With that said, the book is good. It is, in fact, excellent. I spent a year slowly reading through the slow story, endless digressions and asides, and getting caught in the language traps she litters throughout the text - and yet I never once thought about quitting, that's how good it is. She is simply a very engaging storyteller, and can relate something seemingly banal, like the business difficulties of a sandwich shop, in a way that makes it interesting, even engrossing. The most ordinary lives cease to be ordinary once they get depicted with skill and flair. If you can read Japanese (and better than me, preferably) you could do much worse than to pick this one up.

What's next? Don't know yet. I'll wait a bit before I decide what to tackle next. Another mystery or crime novel would be good, though a little easier and faster to read. I'll see what my teacher will recommend; this one was an excellent choice so I have no doubt her next suggestion will be good too.

6 comments:

Anonymous said...

Sounds like an interesting book. I don't suppose there are any English translations of it available?

Janne Morén said...

Sorry, there was no translation a year ago at least. Part of the reason I chose this book (rather than some other of her titles) was that it hadn't been translated so I could not be tempted to "cheat" and peek at a translation whenever I didn't understand something.

Another other book by her I was considering, "All She Was Worth", is apparently in a similar vein, and has been translated. It's gotten some very positive critique as well, so that could be a good place to try her out.

Terrance said...

Hi Janne,

I really enjoy your blog. Being a camera nerd I especially love the reviews of classic cameras and the photos shot with film.

I've never read 理由 and Japanese is my second language so sorry if I'm wrong but I wanted to point out that 聞く is listen but 訊く is ask. As you know Japanese has a lot of homonyms that are only distinguishable by their kanji. I don't know if the following will clarify things but for example, the kanji 訊 is also used in the word 訊ねる (tazuneru), which also means 'to ask'.

Again I haven't read 理由 so I could be wrong but I hope that maybe helps. And good on ya for working hard to read stuff in Japanese. A lot of people learn to speak well but avoid learning to read.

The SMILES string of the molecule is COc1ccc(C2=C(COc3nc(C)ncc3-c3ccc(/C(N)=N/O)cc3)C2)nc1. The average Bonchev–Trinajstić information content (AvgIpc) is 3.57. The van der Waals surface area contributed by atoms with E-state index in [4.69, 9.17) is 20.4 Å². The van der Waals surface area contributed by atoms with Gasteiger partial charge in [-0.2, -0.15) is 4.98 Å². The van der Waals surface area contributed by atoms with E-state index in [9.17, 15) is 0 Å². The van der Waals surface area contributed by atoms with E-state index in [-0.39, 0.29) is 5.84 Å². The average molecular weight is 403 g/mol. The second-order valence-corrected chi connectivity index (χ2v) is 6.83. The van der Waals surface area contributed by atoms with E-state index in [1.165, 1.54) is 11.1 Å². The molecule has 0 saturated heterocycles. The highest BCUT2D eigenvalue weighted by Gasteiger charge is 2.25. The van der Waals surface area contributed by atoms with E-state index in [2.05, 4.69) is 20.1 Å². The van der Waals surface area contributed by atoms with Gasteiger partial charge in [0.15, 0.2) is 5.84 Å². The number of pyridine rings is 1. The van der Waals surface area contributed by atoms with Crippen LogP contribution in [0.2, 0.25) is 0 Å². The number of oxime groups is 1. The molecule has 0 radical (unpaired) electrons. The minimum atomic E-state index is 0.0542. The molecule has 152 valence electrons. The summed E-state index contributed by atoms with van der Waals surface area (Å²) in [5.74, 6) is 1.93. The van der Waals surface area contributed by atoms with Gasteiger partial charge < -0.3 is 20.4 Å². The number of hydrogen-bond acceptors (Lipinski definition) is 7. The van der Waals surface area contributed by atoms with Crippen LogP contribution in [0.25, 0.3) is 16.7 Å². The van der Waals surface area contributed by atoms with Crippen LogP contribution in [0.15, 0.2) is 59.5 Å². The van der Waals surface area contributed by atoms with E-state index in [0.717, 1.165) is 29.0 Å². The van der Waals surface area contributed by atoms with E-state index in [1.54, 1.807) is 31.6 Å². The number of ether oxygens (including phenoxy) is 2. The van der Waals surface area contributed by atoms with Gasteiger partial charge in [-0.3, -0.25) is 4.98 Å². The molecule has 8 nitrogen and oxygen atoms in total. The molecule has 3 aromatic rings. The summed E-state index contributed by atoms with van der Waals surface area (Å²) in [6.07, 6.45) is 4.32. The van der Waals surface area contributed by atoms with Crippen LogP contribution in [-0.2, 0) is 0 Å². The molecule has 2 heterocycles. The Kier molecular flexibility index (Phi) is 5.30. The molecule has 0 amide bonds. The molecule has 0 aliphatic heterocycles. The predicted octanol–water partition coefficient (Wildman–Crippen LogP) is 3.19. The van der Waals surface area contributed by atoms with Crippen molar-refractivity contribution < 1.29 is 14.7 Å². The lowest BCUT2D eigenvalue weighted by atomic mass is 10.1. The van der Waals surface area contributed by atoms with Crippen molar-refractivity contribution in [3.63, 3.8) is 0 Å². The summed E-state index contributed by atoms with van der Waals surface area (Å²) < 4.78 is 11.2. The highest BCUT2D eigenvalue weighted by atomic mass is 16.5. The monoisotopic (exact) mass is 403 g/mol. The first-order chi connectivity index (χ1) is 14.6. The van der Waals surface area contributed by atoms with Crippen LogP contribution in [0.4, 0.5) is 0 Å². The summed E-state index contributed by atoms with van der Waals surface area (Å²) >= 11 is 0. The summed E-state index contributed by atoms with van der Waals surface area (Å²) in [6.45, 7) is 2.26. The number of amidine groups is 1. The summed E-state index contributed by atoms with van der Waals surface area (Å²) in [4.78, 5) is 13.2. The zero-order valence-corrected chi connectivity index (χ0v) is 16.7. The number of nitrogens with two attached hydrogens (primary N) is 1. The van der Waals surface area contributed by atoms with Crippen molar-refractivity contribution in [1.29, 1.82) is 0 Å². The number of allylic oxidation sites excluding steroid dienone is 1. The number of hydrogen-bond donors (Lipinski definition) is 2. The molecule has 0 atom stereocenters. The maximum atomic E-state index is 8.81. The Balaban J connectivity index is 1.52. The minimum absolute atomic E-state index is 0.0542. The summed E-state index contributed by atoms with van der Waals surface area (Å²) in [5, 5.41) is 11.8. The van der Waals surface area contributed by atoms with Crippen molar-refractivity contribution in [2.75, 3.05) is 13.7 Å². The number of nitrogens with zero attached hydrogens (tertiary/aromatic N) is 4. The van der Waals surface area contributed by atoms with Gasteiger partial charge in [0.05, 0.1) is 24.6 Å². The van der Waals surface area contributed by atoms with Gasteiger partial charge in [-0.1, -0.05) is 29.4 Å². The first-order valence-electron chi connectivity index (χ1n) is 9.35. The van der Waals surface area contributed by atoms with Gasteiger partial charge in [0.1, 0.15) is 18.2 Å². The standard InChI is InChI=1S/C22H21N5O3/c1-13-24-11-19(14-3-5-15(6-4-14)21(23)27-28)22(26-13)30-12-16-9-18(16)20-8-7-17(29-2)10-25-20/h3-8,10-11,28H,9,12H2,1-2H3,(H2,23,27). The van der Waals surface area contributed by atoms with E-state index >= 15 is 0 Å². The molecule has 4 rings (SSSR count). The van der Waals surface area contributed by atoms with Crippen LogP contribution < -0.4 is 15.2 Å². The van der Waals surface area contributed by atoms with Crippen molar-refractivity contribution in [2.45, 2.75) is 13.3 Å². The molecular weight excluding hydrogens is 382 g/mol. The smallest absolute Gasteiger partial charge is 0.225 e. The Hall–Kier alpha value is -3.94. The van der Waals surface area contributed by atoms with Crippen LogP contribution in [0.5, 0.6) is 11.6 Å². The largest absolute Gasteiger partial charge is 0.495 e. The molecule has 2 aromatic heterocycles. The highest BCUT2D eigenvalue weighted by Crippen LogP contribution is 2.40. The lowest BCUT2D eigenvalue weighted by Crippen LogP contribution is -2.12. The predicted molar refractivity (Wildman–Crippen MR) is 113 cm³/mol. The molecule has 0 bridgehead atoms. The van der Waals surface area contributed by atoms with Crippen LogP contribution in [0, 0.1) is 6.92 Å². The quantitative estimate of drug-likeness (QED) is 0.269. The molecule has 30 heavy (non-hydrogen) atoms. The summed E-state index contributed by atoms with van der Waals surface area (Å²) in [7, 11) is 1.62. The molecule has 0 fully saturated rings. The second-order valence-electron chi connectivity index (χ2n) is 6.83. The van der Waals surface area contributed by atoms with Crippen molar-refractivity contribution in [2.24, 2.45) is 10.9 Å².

Terrance in Kobe

Terrance said...

Excuse me for the immediate follow-up. I was checking and found that 聞く can mean 'to ask'. However, I think for 'to ask' 訊く is more common and actually better because it is clear that the writer means 'to ask' and not 'to listen', although context will often clear up the situation. I've seen 訊く quite a bit in other modern literature so I don't think Miyabe is being unusual by using it. Although using 在る instead of ある is a bit quirky.

It might be a bit difficult but if you're staying in the suspense genre you might want to try アウト by 桐野夏生 (Kirino Natsuo). Maybe your teacher has read it and you can ask her to make sure I'm not full of it ;-)

Janne Morén said...

Hi Terrance, thanks for the kind comments!

About 聞く・訊く: As far as I've been able to determine from online corpuses and asking people, 聞く is indeed today the normal way of writing "ask" as well as "listen" or "hear". "訊" is archaic; it's not a joyū kanji and is nowadays found mostly in formal or poetic writing. Besides, Miyabe uses 訊く for its meaning of hearing something as well, which AFAIK is decidedly non-mainstream.

"訊ねる" must again be a rare or archaic form; it doesn't even appear in the 逆引き広辞苑 dictionary. The normal way of writing it would be 尋ねる.

As for reading - I'm a book nerd. Since coming to Japan I've been a lot more frustrated that I can't read stuff than not understanding people. Reading is arguably more important than speaking to me. I've picked out the next book already and started it yesterday. Still a mystery but plenty easier - I'll blog about it soonish.

Janne Morén said...

Oh, and a quick followup from me too: this may be one of those cases of old writing coming into fashion again, and my sources are simply a few years old. Just as coffee used to be written as plain コーヒー but today can be fashionably written as 珈琲 as well.